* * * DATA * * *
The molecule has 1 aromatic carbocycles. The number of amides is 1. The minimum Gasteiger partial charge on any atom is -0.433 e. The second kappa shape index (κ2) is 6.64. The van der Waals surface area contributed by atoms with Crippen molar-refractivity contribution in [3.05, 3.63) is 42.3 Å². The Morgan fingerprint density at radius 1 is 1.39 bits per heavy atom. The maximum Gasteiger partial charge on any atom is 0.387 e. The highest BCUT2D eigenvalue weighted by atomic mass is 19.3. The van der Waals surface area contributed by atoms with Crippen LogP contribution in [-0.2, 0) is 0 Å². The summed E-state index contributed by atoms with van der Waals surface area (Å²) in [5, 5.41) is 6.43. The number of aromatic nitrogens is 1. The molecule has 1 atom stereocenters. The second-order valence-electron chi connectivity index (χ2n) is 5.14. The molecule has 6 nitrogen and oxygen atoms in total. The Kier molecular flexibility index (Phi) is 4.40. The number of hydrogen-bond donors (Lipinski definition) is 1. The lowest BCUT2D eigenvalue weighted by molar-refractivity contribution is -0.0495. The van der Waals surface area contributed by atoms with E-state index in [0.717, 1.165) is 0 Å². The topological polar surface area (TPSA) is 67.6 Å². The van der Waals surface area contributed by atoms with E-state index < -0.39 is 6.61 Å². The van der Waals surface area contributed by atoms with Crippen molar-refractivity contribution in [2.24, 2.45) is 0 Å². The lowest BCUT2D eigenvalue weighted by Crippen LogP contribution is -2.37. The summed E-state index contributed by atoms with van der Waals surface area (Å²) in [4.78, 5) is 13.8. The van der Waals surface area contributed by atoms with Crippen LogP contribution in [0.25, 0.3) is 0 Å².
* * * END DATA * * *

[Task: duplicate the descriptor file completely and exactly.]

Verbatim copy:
The molecule has 1 aromatic carbocycles. The number of amides is 1. The minimum Gasteiger partial charge on any atom is -0.433 e. The second kappa shape index (κ2) is 6.64. The van der Waals surface area contributed by atoms with Crippen molar-refractivity contribution in [3.05, 3.63) is 42.3 Å². The Morgan fingerprint density at radius 1 is 1.39 bits per heavy atom. The maximum Gasteiger partial charge on any atom is 0.387 e. The highest BCUT2D eigenvalue weighted by atomic mass is 19.3. The van der Waals surface area contributed by atoms with Crippen LogP contribution in [-0.2, 0) is 0 Å². The summed E-state index contributed by atoms with van der Waals surface area (Å²) in [5, 5.41) is 6.43. The number of aromatic nitrogens is 1. The molecule has 1 atom stereocenters. The second-order valence-electron chi connectivity index (χ2n) is 5.14. The molecule has 6 nitrogen and oxygen atoms in total. The Kier molecular flexibility index (Phi) is 4.40. The number of hydrogen-bond donors (Lipinski definition) is 1. The lowest BCUT2D eigenvalue weighted by molar-refractivity contribution is -0.0495. The van der Waals surface area contributed by atoms with E-state index in [0.717, 1.165) is 0 Å². The topological polar surface area (TPSA) is 67.6 Å². The van der Waals surface area contributed by atoms with E-state index < -0.39 is 6.61 Å². The van der Waals surface area contributed by atoms with Crippen molar-refractivity contribution in [2.24, 2.45) is 0 Å². The lowest BCUT2D eigenvalue weighted by Crippen LogP contribution is -2.37. The summed E-state index contributed by atoms with van der Waals surface area (Å²) in [4.78, 5) is 13.8. The van der Waals surface area contributed by atoms with Crippen LogP contribution in [0.25, 0.3) is 0 Å².